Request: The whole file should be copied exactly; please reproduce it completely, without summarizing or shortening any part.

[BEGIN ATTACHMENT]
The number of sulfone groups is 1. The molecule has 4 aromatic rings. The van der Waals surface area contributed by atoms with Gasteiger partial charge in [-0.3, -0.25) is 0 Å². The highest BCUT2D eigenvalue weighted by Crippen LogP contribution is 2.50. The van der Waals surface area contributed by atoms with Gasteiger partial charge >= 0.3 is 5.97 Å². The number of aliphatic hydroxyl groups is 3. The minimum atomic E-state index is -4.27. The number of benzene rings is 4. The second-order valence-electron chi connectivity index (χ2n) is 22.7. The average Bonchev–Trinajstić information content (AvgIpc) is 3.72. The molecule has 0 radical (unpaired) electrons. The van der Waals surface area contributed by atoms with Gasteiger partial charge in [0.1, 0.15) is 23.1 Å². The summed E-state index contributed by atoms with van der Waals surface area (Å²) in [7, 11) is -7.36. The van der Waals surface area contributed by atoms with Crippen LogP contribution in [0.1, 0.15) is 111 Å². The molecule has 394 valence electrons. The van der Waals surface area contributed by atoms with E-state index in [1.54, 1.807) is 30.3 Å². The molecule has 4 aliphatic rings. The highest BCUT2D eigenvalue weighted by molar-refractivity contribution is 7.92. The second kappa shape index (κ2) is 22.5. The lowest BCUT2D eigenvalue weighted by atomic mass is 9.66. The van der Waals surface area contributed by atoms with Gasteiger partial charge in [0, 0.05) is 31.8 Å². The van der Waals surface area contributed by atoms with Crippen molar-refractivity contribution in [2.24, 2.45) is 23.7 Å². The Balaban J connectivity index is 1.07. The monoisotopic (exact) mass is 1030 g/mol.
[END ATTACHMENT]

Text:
The number of sulfone groups is 1. The molecule has 4 aromatic rings. The van der Waals surface area contributed by atoms with Gasteiger partial charge in [-0.3, -0.25) is 0 Å². The highest BCUT2D eigenvalue weighted by Crippen LogP contribution is 2.50. The van der Waals surface area contributed by atoms with Gasteiger partial charge >= 0.3 is 5.97 Å². The number of aliphatic hydroxyl groups is 3. The minimum atomic E-state index is -4.27. The number of benzene rings is 4. The second-order valence-electron chi connectivity index (χ2n) is 22.7. The average Bonchev–Trinajstić information content (AvgIpc) is 3.72. The molecule has 0 radical (unpaired) electrons. The van der Waals surface area contributed by atoms with Gasteiger partial charge in [0.1, 0.15) is 23.1 Å². The summed E-state index contributed by atoms with van der Waals surface area (Å²) in [7, 11) is -7.36. The van der Waals surface area contributed by atoms with Crippen LogP contribution in [0.1, 0.15) is 111 Å². The molecule has 394 valence electrons. The van der Waals surface area contributed by atoms with E-state index in [1.54, 1.807) is 30.3 Å². The molecule has 4 aliphatic rings. The highest BCUT2D eigenvalue weighted by molar-refractivity contribution is 7.92. The second kappa shape index (κ2) is 22.5. The lowest BCUT2D eigenvalue weighted by atomic mass is 9.66. The van der Waals surface area contributed by atoms with Gasteiger partial charge in [0, 0.05) is 31.8 Å². The van der Waals surface area contributed by atoms with Crippen molar-refractivity contribution in [2.24, 2.45) is 23.7 Å². The Balaban J connectivity index is 1.07. The monoisotopic (exact) mass is 1030 g/mol.